Getting to Know Tumeric is part of a monthly series here on FBC called The Spice Box. Primarily written by Michelle Peters Jones, these articles create a spice primer for new and experienced home cooks alike!
Latin Name: Curcuma longa
In recent times, turmeric is having a moment in the spotlight. There have been a host of studies on its health benefits, and it is touted as a potential preventative from cancer to depression to its well known anti-inflammatory and antioxidant properties.
Turmeric is a perennial rhizome, native to South India, and is grown all over the tropics, including South East Asia. It requires a significant amount of rainfall and thrives in warm, wet conditions. Originally a member of the ginger family, there are over a hundred varieties of turmeric, and they are propagated using roots.
Flavour Profile of Turmeric:
Turmeric can be used fresh or dried. The flavour of fresh turmeric is slightly more stronger than the dried, powdered version. Fresh turmeric is red or yellow, and once dried, turns into the everyday bright yellow spice that we know it as. It has a pungent, earthy fragrance, a mix between ginger (which it is closely related to) and pepper. Fresh turmeric has a more hot-gingery taste than dried, which has a slightly more powdery, musty fragrance. The taste of turmeric is hard to describe, but it can vary between a gentle spice with lightly bitter overtones.
How to Use and Store Turmeric:
Turmeric, as we know it, are the tubers of the plant. The turmeric plant itself has aromatic foliage and the roots are harvested every ten months or so, when they mature. Once the roots are harvested, they can be used fresh or processed into the more commonly available spice powder.
Fresh turmeric is used similar to ginger. You can grate, or slice it to use in curry pastes. Fresh red turmeric is used quite a lot in Thai cuisine. I have also successfully frozen fresh turmeric, and while the taste is not as pungent, it works well as a good substitute. You may have to use a little more than the amount of fresh turmeric called for, but it works just as well.
To dry turmeric, the roots are first boiled for about 30 – 40 minutes. They then need to be dried completely. In India, it is common to see large swathes of turmeric drying in the sun. Here, I use a very low oven or a dehydrator to make sure that the roots are dry. If drying in the sunshine, watch the roots carefully over a couple of days to ensure that they don’t go mouldy. Once the roots are completely dry, you can store them whole in an airtight jar, away from the light, and use as directed in the recipe. You can also use a spice blender to powder the roots, and store it in its powdered form. While turmeric can last for a long time, it is best to use it within six months to a year to ensure that you get its full health benefits.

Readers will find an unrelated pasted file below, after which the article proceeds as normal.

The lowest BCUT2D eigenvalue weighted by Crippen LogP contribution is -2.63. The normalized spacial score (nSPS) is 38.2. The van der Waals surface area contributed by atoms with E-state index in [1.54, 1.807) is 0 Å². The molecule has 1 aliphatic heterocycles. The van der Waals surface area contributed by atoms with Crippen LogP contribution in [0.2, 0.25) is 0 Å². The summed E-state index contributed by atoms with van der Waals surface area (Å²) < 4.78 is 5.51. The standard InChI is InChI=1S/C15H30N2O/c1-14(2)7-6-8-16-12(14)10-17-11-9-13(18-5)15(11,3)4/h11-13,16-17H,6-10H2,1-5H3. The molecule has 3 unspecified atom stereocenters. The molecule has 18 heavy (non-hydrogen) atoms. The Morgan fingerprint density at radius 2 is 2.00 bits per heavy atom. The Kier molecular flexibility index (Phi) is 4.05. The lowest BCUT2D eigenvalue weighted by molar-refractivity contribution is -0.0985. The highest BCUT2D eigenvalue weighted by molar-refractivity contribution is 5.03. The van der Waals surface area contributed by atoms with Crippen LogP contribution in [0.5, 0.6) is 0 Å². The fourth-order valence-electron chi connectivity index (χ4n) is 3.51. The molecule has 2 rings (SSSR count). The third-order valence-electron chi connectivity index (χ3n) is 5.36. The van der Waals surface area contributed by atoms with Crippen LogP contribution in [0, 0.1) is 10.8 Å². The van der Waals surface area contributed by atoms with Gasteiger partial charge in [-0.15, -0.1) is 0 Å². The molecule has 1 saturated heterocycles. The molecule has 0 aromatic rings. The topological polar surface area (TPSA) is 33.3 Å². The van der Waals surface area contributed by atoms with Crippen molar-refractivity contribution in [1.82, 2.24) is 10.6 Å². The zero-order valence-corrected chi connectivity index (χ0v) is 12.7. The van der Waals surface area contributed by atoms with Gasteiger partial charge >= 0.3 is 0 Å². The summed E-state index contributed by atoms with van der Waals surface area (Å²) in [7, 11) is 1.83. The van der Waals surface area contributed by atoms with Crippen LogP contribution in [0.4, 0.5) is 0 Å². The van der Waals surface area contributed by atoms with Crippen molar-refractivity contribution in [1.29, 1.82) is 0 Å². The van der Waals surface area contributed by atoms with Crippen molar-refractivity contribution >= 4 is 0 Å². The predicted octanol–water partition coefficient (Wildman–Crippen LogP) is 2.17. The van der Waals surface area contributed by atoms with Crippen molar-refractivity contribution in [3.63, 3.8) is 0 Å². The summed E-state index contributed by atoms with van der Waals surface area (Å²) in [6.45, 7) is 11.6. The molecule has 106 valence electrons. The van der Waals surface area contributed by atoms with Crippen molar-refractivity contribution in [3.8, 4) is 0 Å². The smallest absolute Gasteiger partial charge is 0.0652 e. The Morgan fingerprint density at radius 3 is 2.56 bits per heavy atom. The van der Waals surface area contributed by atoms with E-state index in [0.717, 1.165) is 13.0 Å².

Other Uses for Turmeric:
Turmeric, while mostly used as a culinary spice, also has several other uses, the best known of which are its medicinal properties. The main medicinal compounds in turmeric are called curcuminoids and curcumin is the one that gives turmeric its antioxidant, anti-inflammatory properties. The actual amount of curcumin in turmeric is about 3%, so if you want to harness its health benefits, it is best to take it as a supplement. Pharmacies and natural health stores can offer better advice on how to take supplements properly.
Turmeric is also used as an ingredient in folk medicine, especially in the indian Ayurvedic tradition. Turmeric is thought to prevent breakouts, and is used as a component in natural skincare. It is also widely used as a food and fabric dye.
Recipes That Feature Tumeric:
There are many recipes that harness the antioxidant powers of turmeric. My favourite turmeric heavy recipe is my Madras Curry Powder that you can use in place of generic curry powders. You can also add a teaspoon of turmeric to most Indian recipes, even if they don’t call for turmeric. I like adding a good amount to a simple masala dal and a quarter teaspoon to plain rice. Not only does it add a beautiful golden colour, it also gives it an ever so slightly smoky flavour that I love.
I also love this ‘Miracle Tea’ by Robyn Eckhardt (Eating Asia), which combines turmeric with ginger, lemongrass and green tea. It is my secret weapon against colds, and I’ve been making it for a while and managed to stay cold free as a result.
What have you created with Turmeric? Leave a link to a recipe on your blog in the comments so everyone can check them out!
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